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Oysters harvested in B.C. waters must be cooked due to bacteria: Coastal Health

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DH Vancouver Staff Aug 12, 2015 12:41 pm

Vancouver Coastal Health has issued a warning to restaurants that all oysters harvested in British Columbia’s waters must be cooked due to the prevalence of illness-causing bacteria. Raw oysters should only be consumed if they are harvested outside B.C. waters.

According to the notice, the policy comes after a sharp rise in oyster-related illnesses following the consumption of raw oysters. B.C.’s abnormally warm temperatures this summer have contributed to the rise in vibrio parahaemolyticus infections, with the majority of incidents occurring at restaurants.

“Restaurants in Vancouver Coastal Health are required to cook oysters harvested in British Columbia before serving, and only oysters harvested outside of the province may be served raw at this time,” reads a statement by the regional health authority.

“Public health ordered this step in response to an ongoing outbreak of Vibrio parahaemolyticus infection related to consumption of raw oysters harvested in BC.”

Those who purchase, prepare and consume B.C.-harvested oysters at home are also advised to cook the oysters prior to serving.

Incidents of gastrointestinal illness caused by the bacteria usually rise each summer, but this summer’s high temperatures are causing unprecedented numbers to fall ill. Symptoms include diarrhea, nausea, vomiting, fever, headache and bloody stools. Those ill may feel symptoms for three days or as long as a week.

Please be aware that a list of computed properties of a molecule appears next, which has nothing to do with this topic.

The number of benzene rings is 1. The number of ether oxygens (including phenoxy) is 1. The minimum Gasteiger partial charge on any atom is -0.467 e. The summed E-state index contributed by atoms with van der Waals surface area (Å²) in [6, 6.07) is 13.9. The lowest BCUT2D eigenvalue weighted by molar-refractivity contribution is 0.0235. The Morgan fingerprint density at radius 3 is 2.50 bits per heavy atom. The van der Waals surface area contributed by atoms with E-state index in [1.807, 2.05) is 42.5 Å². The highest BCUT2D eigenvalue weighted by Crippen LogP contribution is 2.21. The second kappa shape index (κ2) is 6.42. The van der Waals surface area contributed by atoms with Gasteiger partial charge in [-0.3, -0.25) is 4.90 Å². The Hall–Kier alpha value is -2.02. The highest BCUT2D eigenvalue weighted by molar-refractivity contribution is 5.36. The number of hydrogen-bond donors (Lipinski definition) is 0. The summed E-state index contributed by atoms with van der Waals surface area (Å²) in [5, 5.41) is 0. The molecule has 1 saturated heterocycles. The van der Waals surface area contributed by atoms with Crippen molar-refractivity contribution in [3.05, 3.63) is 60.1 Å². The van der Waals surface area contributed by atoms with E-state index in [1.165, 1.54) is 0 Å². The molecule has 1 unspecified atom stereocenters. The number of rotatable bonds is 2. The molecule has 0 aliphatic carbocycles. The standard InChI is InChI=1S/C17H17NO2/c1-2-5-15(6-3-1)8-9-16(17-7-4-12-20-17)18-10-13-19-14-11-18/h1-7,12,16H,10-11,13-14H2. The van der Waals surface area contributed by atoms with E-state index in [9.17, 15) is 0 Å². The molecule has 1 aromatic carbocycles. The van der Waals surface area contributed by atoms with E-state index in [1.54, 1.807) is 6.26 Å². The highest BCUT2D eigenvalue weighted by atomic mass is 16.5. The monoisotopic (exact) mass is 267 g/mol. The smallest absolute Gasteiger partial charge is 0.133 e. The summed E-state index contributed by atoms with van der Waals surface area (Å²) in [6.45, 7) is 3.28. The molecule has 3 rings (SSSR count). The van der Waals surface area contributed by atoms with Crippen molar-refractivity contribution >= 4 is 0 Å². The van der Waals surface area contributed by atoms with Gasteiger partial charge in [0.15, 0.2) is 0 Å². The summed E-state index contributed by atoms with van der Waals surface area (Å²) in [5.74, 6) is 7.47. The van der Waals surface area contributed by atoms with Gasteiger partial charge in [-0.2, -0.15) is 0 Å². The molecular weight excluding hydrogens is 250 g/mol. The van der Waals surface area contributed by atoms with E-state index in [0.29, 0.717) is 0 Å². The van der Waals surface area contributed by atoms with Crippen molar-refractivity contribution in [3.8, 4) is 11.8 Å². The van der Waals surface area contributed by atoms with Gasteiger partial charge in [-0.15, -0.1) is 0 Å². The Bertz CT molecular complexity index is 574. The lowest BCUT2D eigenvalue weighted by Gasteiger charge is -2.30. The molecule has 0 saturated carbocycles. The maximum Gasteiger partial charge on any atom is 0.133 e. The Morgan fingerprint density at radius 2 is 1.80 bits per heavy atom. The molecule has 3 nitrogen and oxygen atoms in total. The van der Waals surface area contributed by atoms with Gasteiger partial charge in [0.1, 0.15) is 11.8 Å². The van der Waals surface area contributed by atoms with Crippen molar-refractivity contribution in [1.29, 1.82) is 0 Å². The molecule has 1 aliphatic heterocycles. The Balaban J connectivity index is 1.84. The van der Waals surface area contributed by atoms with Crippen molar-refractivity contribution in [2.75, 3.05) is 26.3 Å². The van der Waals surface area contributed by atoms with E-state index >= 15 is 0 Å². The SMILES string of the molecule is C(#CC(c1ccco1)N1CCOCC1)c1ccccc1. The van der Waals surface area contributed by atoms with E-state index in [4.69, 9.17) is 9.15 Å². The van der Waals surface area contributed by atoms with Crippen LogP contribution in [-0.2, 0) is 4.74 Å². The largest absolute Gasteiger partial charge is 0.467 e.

At this time, there have already been 31 cases reported this summer after the consumption of raw oysters. In contrast, there were just 16 cases reported by the end of August.

Today’s warning adds to a warning issued by the B.C. Centre for Disease Control on July 31. “People should always be aware of the health risks associated with eating raw or undercooked oysters,” said Marsha Taylor, Epidemiologist with the BCCDC. “The risk is especially high this summer, as we can see from the number of Vibrio infections reported during the last two months.”

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D8d194f40cb13417f79d4d8daee34fdb?s=96&d=mm&r=g
DH Vancouver Staff
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